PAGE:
“So good you won’t know it’s healthy.” That’s what the Artic Zero marketers say about their 150-calorie-per-pint lice ice cream. But beware: It may not be as good as it seems.
According to a Today Show special investigation, not all “light” frozen treats are really as low-calorie as they claim on their labels. While many products tested were within 10% of what the label stated, some were WAY over in calories becoming frozen dessert calorie traps. The worst frozen low-cal frauds of all included:
Artic Zero Chocolate Peanut Butter: 68% more calories than the label.
Artic Zero Vanilla Maple Ice Cream: 46% more calories than the label
Weight Watchers Ice Cream Candy Bar: 16% more calories than the label
Weight Watchers Giant Chocolate Fudge Sundae Cone: 13% more calories than the label
To put this into perspective, a ½ cup serving of Artic Zero says it provides just 37 calories but the Today Show analyses found that a ½ cup of the Chocolate Peanut Butter contains 62 calories and the Vanilla Maple, 54 calories.
Most people don’t eat a ½ cup: If you eat a cup of Artic Zero Chocolate Peanut Butter, you’d add 124 calories to you diet when you thought you were only eating 74 calories! That’s a 50 calorie difference that can add up to pounds gained over time.
I first heard about Artic Zero a couple years ago from a friend who was swearing by it, saying it was so delicious but also so low in calories. I bought it and tasted it and agreed that it was delicious and that it tasted too good to be true. In fact, I never bought it again because I never thought the label wasn’t correct. It’s the small differences in calories that when you do them day in and day out, make big differences over time.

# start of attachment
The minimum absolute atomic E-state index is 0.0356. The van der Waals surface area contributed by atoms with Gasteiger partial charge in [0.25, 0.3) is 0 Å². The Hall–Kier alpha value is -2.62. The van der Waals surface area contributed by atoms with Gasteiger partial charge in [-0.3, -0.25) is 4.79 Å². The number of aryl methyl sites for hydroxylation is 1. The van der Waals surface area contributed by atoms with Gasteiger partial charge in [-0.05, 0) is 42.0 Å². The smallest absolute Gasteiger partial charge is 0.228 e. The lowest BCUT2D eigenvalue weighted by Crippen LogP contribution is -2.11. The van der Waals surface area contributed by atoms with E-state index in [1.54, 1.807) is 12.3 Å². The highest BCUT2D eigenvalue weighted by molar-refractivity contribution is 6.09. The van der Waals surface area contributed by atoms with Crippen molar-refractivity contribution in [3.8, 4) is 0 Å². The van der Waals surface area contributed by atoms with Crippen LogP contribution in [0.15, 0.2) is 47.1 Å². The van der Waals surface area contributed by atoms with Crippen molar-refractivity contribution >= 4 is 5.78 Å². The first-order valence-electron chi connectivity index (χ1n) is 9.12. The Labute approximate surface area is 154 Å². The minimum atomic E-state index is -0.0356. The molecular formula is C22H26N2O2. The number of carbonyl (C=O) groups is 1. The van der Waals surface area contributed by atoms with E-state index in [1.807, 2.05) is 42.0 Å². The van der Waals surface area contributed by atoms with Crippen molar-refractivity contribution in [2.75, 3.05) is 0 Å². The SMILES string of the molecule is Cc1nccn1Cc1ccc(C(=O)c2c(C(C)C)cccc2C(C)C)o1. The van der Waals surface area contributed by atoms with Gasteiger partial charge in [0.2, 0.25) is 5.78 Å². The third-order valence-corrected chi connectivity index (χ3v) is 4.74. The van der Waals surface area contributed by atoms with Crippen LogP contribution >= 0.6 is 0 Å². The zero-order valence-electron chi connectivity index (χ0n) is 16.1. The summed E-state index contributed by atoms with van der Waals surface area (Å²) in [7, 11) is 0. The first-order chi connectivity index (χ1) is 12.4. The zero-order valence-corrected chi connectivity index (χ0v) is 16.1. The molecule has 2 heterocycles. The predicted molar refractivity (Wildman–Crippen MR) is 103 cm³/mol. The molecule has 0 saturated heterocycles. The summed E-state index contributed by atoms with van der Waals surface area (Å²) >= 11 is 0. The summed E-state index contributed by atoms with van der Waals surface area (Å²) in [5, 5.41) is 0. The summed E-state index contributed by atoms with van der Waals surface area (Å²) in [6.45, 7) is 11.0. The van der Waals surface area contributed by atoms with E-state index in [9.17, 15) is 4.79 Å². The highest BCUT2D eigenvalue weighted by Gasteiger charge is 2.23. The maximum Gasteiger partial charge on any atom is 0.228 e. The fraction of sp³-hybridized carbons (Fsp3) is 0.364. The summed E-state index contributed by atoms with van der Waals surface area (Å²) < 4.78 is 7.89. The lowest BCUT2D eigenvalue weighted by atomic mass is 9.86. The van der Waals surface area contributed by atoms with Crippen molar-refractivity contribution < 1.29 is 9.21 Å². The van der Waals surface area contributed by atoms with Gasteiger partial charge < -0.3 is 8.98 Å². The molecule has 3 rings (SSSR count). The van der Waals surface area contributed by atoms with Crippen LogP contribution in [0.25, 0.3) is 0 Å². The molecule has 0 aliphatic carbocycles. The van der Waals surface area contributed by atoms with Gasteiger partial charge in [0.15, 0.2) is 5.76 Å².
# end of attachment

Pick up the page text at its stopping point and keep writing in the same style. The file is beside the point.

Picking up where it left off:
The sad news is that the Food and Drug Administration (FDA) allows for up to 20% above or below of what’s stated for the nutritionals on all food labels, which makes it hard for anyone who really counts calories.
But as a general rule, low-cal or not, these are treat foods that provide little nutrition outside of sugar and fat, so we really should be eating them on occasion–they’re not everyday foods.
Here’s what to do to avoid letting misleading labels destroy your diet:
- Be skeptical. When it comes to local or regional companies, most don’t spend the thousands of dollars to send their products out for laboratory testing; they just run a rudimentary nutritional software package on their ingredients to come up with the Nutrition Facts on their labels. Most brands that run into misleading labels are small, private firms.
- If you question a products claims (it tastes too good to be true!) then Google your suspicion and see what you find. Maybe there are a lot of others out there saying the same thing. If there are others thinking the same thing you are, chances are you’re all right. You can also contact the FDA and report what you think. It’s doubtful that they would do anything about it, but at least you can feel like you’ve done something about it.
- Tell us! We’re in contact with most food companies so let us know when you think something is fishy on food labels. We have found misinformation on labels on several occasions and have made food manufacturers aware of the problem.
–Julie Upton, MS, RD, CSSD